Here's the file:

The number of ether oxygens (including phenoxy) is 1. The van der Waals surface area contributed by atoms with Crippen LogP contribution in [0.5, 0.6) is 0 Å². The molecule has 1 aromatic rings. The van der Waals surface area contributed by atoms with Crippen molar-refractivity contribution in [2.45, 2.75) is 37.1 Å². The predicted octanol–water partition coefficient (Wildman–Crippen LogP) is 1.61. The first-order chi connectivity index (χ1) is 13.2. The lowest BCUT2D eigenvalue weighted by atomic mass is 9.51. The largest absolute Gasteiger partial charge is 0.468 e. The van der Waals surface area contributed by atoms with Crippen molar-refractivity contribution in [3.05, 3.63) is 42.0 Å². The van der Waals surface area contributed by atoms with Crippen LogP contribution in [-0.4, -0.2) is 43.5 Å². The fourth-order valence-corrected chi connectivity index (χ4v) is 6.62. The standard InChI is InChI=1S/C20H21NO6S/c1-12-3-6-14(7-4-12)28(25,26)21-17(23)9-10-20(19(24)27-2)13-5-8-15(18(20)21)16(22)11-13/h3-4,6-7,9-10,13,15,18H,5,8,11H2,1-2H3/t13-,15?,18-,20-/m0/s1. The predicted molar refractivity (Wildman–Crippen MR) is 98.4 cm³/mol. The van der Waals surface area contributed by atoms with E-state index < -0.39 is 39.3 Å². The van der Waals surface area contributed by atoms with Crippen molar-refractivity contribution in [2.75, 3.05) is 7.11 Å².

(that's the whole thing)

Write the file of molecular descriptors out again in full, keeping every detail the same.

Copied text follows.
The number of ether oxygens (including phenoxy) is 1. The van der Waals surface area contributed by atoms with Crippen LogP contribution in [0.5, 0.6) is 0 Å². The molecule has 1 aromatic rings. The van der Waals surface area contributed by atoms with Crippen molar-refractivity contribution in [2.45, 2.75) is 37.1 Å². The predicted octanol–water partition coefficient (Wildman–Crippen LogP) is 1.61. The first-order chi connectivity index (χ1) is 13.2. The lowest BCUT2D eigenvalue weighted by atomic mass is 9.51. The largest absolute Gasteiger partial charge is 0.468 e. The van der Waals surface area contributed by atoms with Crippen molar-refractivity contribution in [3.05, 3.63) is 42.0 Å². The van der Waals surface area contributed by atoms with Crippen LogP contribution in [-0.4, -0.2) is 43.5 Å². The fourth-order valence-corrected chi connectivity index (χ4v) is 6.62. The standard InChI is InChI=1S/C20H21NO6S/c1-12-3-6-14(7-4-12)28(25,26)21-17(23)9-10-20(19(24)27-2)13-5-8-15(18(20)21)16(22)11-13/h3-4,6-7,9-10,13,15,18H,5,8,11H2,1-2H3/t13-,15?,18-,20-/m0/s1. The predicted molar refractivity (Wildman–Crippen MR) is 98.4 cm³/mol. The van der Waals surface area contributed by atoms with E-state index < -0.39 is 39.3 Å². The van der Waals surface area contributed by atoms with Crippen molar-refractivity contribution in [2.75, 3.05) is 7.11 Å².